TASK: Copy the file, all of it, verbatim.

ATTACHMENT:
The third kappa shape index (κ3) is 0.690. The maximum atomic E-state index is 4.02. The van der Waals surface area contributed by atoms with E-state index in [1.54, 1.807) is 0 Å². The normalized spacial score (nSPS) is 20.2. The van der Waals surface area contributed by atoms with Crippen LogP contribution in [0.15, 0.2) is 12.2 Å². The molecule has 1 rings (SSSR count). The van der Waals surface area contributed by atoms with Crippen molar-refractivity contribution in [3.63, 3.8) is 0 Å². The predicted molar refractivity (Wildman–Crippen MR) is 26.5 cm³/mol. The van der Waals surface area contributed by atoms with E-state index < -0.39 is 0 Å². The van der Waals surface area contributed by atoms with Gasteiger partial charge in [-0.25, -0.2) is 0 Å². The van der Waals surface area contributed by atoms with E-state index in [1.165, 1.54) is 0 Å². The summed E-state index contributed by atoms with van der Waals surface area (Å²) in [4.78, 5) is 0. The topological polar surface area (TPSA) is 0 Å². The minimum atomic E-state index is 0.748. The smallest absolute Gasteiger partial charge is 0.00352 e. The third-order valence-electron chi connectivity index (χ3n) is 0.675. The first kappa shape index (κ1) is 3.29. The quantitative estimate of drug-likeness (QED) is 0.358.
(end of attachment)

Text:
The third kappa shape index (κ3) is 0.690. The maximum atomic E-state index is 4.02. The van der Waals surface area contributed by atoms with E-state index in [1.54, 1.807) is 0 Å². The normalized spacial score (nSPS) is 20.2. The van der Waals surface area contributed by atoms with Crippen LogP contribution in [0.15, 0.2) is 12.2 Å². The molecule has 1 rings (SSSR count). The van der Waals surface area contributed by atoms with Crippen molar-refractivity contribution in [3.63, 3.8) is 0 Å². The predicted molar refractivity (Wildman–Crippen MR) is 26.5 cm³/mol. The van der Waals surface area contributed by atoms with E-state index < -0.39 is 0 Å². The van der Waals surface area contributed by atoms with Gasteiger partial charge in [-0.25, -0.2) is 0 Å². The van der Waals surface area contributed by atoms with E-state index in [1.165, 1.54) is 0 Å². The summed E-state index contributed by atoms with van der Waals surface area (Å²) in [4.78, 5) is 0. The topological polar surface area (TPSA) is 0 Å². The minimum atomic E-state index is 0.748. The smallest absolute Gasteiger partial charge is 0.00352 e. The third-order valence-electron chi connectivity index (χ3n) is 0.675. The first kappa shape index (κ1) is 3.29. The quantitative estimate of drug-likeness (QED) is 0.358.